An important factor in this phenomenon was the rise of virtuoso cellist Mstislav Rostropovich. His outstanding technique and passionate playing prompted dozens of composers to write pieces for him, first in his native Soviet Union and then abroad. His creations include such masterpieces as Sergei Prokofiev's Symphony-Concerto, Dmitri Shostakovich's two cello concertos, Benjamin Britten's Cello-Symphony (which emphasizes, as its title suggests, the equal importance of soloist and orchestra), Henri Dutilleux' Tout un monde lointain, Witold Lutosławski's cello concerto, Dmitri Kabalevsky's two cello concertos, Aram Khatchaturian's Concerto-Rhapsody, Arvo Pärt's Pro et Contra, Alfred Schnittke and Krzysztof Penderecki second cello concertos, Sofia Gubaidulina's Canticles of the Sun, James MacMillan's cello concerto and Olivier Messiaen's Concert à Quatre (a concerto for cello, piano, oboe, flute and orchestra which was almost finished at the time of his death and completed by Yvonne Loriod and George Benjamin).

In addition, it must be noted that several composers who were not directly influenced by Rostropovich wrote important cello concertos: Paul Hindemith, Arthur Honegger, Samuel Barber, Joaquín Rodrigo, Nikolai Myaskovsky, Erich Wolfgang Korngold, William Walton, Heitor Villa-Lobos, György Ligeti, William P. Perry and Einojuhani Rautavaara for instance. This shows that the cello had become a major concertante instrument like the violin and the piano.

Piano concertos

Ravel's Piano Concerto in G and Concerto for the Left Hand are among the best examples of the form in the early 20th century.

Schoenberg’s Piano Concerto (1942) is unified into a single movement.

Stravinsky wrote three works for solo piano and orchestra: Concerto for Piano and Wind Instruments, Capriccio for Piano and Orchestra, and Movements for Piano and Orchestra. Prokofiev, another Russian composer, wrote no less than five piano concertos which he himself performed. Shostakovich composed two. Both are superb works, amongst the finest that he wrote (the same can be said of his other four concertos - see above). Fellow soviet composer Khatchaturian contributed to the repertoire with a piano concerto and a Concerto-Rhapsody.

Bartók also wrote three piano concertos. Like their violin counterparts, they show the various stages in his musical development.

Ralph Vaughan Williams wrote concertos for piano and for two pianos while Britten's concerto for piano (1938) is a fine work from his early period.

Ligeti's concerto is a good example of a more recent piece (1985) that uses complex rhythms.

Concertos for other instruments

The 20th century also witnessed a growth of the concertante repertoire of instruments which had seldom or never been used in this capacity. As a result, almost all the instruments of the classical orchestra now have a concertante repertoire. Examples include:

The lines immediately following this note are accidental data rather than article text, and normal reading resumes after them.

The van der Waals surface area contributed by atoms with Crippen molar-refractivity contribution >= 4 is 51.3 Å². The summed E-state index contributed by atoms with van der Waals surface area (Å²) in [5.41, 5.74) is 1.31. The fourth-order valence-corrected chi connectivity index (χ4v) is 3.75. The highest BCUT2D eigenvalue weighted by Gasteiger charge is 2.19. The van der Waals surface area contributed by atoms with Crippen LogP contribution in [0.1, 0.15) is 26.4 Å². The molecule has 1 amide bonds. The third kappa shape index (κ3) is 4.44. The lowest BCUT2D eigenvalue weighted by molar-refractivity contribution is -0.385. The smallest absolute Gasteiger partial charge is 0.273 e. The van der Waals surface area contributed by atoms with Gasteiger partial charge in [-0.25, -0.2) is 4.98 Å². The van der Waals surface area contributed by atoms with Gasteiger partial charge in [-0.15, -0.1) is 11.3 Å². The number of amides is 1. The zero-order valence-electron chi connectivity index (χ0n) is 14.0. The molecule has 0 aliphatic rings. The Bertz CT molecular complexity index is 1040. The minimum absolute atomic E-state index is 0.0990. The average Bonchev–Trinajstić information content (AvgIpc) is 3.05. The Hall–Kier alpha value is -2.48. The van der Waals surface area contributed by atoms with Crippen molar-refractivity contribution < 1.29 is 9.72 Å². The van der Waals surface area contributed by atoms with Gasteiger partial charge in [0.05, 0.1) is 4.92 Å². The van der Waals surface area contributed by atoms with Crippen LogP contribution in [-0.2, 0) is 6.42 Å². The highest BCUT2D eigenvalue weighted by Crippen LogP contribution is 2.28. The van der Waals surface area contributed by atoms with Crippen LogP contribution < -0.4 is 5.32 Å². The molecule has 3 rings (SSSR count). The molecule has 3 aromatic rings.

Amongst the works of the prolific composer Alan Hovhaness may be noted Prayer of St. Gregory for trumpet and strings.

Today the concerto tradition has been continued by composers such as Maxwell Davies, whose series of Strathclyde Concertos exploit some of the instruments less familiar as soloists.

Concertos for two or more instruments

Many composers also wrote concertos for two or more soloists, for example Vivaldi (for 2, 3 or 4 violins, for 2 cellos, for 2 mandolins, for 2 trumpets, for 2 flutes, for oboe and bassoon, for cello and bassoon... etc.) and Bach (for 2 violins, for 2, 3, or 4 harpsichords). Following the tradition of Mozart who wrote concerti for both two pianos and three pianos, Poulenc wrote a concerto for two pianos. Mozart also wrote a concerto for flute and harp. In the Romantic era, Beethoven wrote a triple concerto for piano, violin, and cello, Brahms a double concerto for violin and cello and Bruch a double concerto for viola and clarinet. Notable examples in the 20th century include Ligeti's Concerto for flute and oboe, Lutoslawski's Concerto for oboe and harp and Messiaen's Concert à Quatre for piano, cello, oboe and flute. Benjamin Britten wrote a double concerto for violin and viola and Michael Tippett a triple concerto for violin, viola, and cello.

Media

See also

References

  • Berry, W. (1986). Form in Music (2nd ed.). NJ, Upper Saddle River: Prentice Hall.
  • The New Grove Dictionary of Music & Musicians; ed. Stanley Sadie; 1980; ISBN 1-56159-174-2
  • The concerto; ed. Ralph Hill, Pelican 1952

External links

Search another word or see concertoon Dictionary | Thesaurus |Spanish
Copyright © 2014 Dictionary.com, LLC. All rights reserved.
  • Please Login or Sign Up to use the Recent Searches feature